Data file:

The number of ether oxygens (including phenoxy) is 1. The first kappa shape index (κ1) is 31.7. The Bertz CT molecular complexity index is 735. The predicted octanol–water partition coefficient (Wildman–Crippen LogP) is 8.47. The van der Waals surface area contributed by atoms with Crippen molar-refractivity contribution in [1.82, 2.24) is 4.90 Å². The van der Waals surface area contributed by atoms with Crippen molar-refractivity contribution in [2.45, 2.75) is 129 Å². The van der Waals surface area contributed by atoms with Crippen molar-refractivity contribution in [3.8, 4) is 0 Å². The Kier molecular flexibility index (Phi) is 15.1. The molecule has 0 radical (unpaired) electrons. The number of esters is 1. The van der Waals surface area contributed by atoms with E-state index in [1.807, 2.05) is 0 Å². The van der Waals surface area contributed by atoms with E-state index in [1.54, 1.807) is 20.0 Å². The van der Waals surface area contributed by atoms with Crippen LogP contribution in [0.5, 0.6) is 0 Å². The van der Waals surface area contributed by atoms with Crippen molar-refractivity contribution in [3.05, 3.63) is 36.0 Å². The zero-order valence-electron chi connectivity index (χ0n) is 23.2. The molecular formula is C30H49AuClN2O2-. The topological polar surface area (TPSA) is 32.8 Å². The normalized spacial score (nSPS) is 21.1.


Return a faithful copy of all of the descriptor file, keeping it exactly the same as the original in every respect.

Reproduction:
The number of ether oxygens (including phenoxy) is 1. The first kappa shape index (κ1) is 31.7. The Bertz CT molecular complexity index is 735. The predicted octanol–water partition coefficient (Wildman–Crippen LogP) is 8.47. The van der Waals surface area contributed by atoms with Crippen molar-refractivity contribution in [1.82, 2.24) is 4.90 Å². The van der Waals surface area contributed by atoms with Crippen molar-refractivity contribution in [2.45, 2.75) is 129 Å². The van der Waals surface area contributed by atoms with Crippen molar-refractivity contribution in [3.8, 4) is 0 Å². The Kier molecular flexibility index (Phi) is 15.1. The molecule has 0 radical (unpaired) electrons. The number of esters is 1. The van der Waals surface area contributed by atoms with E-state index in [1.807, 2.05) is 0 Å². The van der Waals surface area contributed by atoms with E-state index in [1.54, 1.807) is 20.0 Å². The van der Waals surface area contributed by atoms with Crippen LogP contribution in [0.5, 0.6) is 0 Å². The van der Waals surface area contributed by atoms with Crippen molar-refractivity contribution in [3.05, 3.63) is 36.0 Å². The zero-order valence-electron chi connectivity index (χ0n) is 23.2. The molecular formula is C30H49AuClN2O2-. The topological polar surface area (TPSA) is 32.8 Å². The normalized spacial score (nSPS) is 21.1.